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monographic text, a literary vex ... the macabre perplexed, with reality meshed (x)

I stroll to the platform and up under the awning, hands in pockets, stepping lively on my toes as if I'm expecting -- a loved one, a girlfriend, a best friend from college long out of touch. The two trainmen give me the mackerel eye and begin some exclusive talk they've been putting off. But I don't feel the least excluded, since I enjoy this closeness to trains and the great moment they exude, their implacable hissing noise and purpose. I read somewhere it is psychologically beneficial to stand near things greater and more powerful than you yourself, so as to dwarf yourself (and your piddlyass brothers) by comparison. To do so, the writer said, released the spirit from its everyday moorings, and accounted for why Montanans and Sherpas, who live near daunting mountains, aren't much at complaining or nettlesome introspection. He was writing about better "uses" to be made of skyscrapers, and if you ask me the guy was right on the money. All alone now beside the humming train cars, I actually do feel my moorings slacken, and I will say it again, perhaps for the last time: there is mystery everywhere, even in a vulgar, urine-scented, suburban depot such as this. You have only to let yourself in for it. You can never know what's coming next. Always there is the chance it will be -- miraculous to say -- something you want. (x)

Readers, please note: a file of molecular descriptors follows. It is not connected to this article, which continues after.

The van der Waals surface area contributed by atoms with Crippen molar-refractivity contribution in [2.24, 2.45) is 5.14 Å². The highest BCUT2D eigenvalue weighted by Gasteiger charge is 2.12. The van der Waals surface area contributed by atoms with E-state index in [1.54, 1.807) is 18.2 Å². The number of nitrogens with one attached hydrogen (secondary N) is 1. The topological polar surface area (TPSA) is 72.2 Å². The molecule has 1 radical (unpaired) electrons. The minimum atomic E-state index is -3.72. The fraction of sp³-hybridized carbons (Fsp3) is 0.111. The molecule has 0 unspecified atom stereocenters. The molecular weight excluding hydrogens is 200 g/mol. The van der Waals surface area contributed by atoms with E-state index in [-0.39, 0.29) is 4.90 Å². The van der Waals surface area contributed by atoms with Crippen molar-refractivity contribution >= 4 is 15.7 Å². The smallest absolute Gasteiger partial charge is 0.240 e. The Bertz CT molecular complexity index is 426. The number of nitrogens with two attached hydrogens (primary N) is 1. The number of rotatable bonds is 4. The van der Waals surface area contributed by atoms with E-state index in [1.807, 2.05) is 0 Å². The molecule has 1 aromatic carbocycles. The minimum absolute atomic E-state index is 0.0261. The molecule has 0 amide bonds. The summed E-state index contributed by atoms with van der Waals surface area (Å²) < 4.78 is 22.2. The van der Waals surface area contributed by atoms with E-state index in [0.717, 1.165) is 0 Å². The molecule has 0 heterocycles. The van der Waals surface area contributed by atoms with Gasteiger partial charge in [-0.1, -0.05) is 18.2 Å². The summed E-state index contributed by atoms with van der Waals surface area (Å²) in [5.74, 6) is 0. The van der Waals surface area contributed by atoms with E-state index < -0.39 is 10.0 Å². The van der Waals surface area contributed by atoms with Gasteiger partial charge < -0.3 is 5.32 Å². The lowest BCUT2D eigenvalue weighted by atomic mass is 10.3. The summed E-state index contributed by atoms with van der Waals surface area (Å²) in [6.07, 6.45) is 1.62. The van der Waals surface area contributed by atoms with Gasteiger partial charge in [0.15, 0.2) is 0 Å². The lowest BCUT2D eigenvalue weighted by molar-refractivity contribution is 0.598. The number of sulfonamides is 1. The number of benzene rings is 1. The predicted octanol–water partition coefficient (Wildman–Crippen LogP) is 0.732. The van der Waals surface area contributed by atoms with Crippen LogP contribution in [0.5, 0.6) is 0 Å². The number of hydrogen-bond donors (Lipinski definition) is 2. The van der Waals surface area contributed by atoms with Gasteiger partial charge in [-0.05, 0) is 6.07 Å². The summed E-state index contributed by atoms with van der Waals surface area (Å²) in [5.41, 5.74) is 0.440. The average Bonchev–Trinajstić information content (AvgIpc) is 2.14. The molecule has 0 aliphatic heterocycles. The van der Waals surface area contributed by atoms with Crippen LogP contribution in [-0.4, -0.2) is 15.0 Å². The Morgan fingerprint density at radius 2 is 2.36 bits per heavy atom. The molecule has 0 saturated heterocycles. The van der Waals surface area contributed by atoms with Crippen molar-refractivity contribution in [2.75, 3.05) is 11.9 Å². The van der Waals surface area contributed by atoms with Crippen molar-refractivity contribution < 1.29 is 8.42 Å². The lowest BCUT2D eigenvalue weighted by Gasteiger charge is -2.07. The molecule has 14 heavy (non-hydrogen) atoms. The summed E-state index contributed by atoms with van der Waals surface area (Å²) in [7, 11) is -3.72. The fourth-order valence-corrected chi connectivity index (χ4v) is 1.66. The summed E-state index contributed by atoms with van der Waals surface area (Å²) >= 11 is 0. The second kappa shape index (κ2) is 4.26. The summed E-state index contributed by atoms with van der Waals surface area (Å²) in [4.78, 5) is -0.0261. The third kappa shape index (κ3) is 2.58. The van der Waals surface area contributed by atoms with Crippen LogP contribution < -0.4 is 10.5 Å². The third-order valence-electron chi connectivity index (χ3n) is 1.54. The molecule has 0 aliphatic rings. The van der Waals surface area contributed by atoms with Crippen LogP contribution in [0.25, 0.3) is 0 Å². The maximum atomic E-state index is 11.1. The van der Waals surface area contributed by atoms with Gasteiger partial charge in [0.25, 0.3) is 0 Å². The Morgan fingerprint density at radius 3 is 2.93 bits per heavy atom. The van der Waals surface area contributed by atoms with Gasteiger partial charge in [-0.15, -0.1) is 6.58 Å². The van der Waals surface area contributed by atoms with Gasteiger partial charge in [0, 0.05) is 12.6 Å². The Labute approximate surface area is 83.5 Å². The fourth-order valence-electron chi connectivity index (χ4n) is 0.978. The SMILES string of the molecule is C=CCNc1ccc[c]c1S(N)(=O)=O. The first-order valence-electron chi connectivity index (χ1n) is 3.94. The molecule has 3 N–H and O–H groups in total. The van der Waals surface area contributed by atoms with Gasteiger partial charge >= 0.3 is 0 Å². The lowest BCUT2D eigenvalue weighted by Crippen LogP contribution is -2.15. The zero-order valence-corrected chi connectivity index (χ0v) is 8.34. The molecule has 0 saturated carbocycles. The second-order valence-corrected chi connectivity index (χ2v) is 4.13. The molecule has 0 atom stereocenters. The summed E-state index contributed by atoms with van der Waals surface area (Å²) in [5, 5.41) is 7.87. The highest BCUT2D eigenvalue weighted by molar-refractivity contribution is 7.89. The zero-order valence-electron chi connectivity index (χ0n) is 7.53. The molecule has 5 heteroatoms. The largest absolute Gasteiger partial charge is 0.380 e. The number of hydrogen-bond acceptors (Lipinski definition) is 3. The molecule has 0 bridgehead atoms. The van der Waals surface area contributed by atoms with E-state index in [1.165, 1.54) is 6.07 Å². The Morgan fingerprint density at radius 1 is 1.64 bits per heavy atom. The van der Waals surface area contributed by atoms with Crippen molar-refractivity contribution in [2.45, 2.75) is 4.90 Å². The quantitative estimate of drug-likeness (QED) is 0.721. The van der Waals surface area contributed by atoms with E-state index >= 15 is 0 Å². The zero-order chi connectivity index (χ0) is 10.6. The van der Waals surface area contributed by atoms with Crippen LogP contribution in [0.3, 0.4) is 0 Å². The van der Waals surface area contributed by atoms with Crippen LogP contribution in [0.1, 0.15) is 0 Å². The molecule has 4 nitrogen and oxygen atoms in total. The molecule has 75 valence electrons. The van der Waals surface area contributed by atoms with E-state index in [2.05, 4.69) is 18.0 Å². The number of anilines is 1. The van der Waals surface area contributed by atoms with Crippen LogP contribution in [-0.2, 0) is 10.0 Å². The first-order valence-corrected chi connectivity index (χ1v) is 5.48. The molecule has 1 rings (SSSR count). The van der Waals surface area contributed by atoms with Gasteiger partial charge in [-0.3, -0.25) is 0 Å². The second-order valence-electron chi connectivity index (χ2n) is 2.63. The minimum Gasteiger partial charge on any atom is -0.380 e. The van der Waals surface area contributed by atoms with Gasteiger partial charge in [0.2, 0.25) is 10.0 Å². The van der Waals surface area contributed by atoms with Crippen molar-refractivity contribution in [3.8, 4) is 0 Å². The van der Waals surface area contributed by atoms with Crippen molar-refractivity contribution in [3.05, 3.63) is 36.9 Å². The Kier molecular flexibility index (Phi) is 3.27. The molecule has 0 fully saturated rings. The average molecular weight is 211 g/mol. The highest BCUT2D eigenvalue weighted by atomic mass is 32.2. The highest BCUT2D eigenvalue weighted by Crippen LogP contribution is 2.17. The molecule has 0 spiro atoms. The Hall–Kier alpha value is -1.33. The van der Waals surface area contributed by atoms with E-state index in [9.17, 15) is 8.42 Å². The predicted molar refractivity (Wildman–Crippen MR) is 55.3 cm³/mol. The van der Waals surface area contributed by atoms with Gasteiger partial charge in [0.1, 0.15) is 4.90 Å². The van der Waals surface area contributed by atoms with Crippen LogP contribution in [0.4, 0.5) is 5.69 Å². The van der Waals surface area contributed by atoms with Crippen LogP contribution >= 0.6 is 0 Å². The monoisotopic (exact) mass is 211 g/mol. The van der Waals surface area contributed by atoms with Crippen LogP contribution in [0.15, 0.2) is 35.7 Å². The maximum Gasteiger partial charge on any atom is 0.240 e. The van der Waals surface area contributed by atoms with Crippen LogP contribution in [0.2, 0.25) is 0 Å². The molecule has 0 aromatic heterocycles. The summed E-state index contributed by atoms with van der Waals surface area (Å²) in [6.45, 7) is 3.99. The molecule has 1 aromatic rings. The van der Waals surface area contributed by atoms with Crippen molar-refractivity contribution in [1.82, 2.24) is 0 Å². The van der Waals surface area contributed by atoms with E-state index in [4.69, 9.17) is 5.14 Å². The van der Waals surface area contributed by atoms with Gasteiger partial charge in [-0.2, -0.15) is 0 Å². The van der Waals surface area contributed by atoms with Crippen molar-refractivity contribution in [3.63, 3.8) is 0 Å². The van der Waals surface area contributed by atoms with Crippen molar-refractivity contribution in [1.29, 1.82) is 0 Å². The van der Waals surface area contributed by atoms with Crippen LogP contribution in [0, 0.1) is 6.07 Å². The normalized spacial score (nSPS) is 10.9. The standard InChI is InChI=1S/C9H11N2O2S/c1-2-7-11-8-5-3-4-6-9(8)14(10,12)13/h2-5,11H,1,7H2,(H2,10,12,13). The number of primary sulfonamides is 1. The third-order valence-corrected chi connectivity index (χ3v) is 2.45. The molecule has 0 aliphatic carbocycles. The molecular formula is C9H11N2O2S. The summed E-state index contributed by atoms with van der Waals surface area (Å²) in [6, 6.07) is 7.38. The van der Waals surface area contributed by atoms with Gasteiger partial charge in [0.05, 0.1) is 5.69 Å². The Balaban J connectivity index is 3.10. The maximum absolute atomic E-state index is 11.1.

Hey ... let's ride the fake horse and go say "Hi" to your mom ... she's hot! (x)